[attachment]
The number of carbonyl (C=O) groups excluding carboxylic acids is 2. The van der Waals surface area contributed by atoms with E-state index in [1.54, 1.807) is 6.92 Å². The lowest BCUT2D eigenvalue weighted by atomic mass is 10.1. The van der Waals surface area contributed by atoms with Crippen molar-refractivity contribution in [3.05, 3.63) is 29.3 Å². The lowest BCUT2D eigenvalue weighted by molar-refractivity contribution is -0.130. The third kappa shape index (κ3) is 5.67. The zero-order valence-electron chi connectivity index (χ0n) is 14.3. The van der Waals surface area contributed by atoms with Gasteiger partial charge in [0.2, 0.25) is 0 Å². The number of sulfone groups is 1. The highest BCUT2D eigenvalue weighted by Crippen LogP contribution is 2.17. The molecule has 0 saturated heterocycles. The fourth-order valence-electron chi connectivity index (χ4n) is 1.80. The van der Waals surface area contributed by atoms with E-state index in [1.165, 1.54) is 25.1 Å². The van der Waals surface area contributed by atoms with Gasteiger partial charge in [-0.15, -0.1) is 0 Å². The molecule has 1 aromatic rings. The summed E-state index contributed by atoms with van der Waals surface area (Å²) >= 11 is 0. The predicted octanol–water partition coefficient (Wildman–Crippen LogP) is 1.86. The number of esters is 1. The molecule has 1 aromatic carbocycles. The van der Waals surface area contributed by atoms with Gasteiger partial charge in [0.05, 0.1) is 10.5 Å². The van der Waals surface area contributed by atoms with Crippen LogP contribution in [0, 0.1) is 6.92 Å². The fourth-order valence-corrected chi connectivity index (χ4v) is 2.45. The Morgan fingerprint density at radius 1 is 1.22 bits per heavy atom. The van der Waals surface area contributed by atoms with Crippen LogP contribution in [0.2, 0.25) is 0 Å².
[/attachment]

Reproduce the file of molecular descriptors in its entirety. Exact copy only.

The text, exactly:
The number of carbonyl (C=O) groups excluding carboxylic acids is 2. The van der Waals surface area contributed by atoms with E-state index in [1.54, 1.807) is 6.92 Å². The lowest BCUT2D eigenvalue weighted by atomic mass is 10.1. The van der Waals surface area contributed by atoms with Crippen molar-refractivity contribution in [3.05, 3.63) is 29.3 Å². The lowest BCUT2D eigenvalue weighted by molar-refractivity contribution is -0.130. The third kappa shape index (κ3) is 5.67. The zero-order valence-electron chi connectivity index (χ0n) is 14.3. The van der Waals surface area contributed by atoms with Gasteiger partial charge in [0.2, 0.25) is 0 Å². The number of sulfone groups is 1. The highest BCUT2D eigenvalue weighted by Crippen LogP contribution is 2.17. The molecule has 0 saturated heterocycles. The fourth-order valence-electron chi connectivity index (χ4n) is 1.80. The van der Waals surface area contributed by atoms with E-state index in [1.165, 1.54) is 25.1 Å². The van der Waals surface area contributed by atoms with Gasteiger partial charge in [-0.15, -0.1) is 0 Å². The molecule has 1 aromatic rings. The summed E-state index contributed by atoms with van der Waals surface area (Å²) >= 11 is 0. The predicted octanol–water partition coefficient (Wildman–Crippen LogP) is 1.86. The number of esters is 1. The molecule has 1 aromatic carbocycles. The van der Waals surface area contributed by atoms with Gasteiger partial charge in [0.05, 0.1) is 10.5 Å². The van der Waals surface area contributed by atoms with Crippen LogP contribution in [0, 0.1) is 6.92 Å². The fourth-order valence-corrected chi connectivity index (χ4v) is 2.45. The Morgan fingerprint density at radius 1 is 1.22 bits per heavy atom. The van der Waals surface area contributed by atoms with Crippen LogP contribution in [0.2, 0.25) is 0 Å².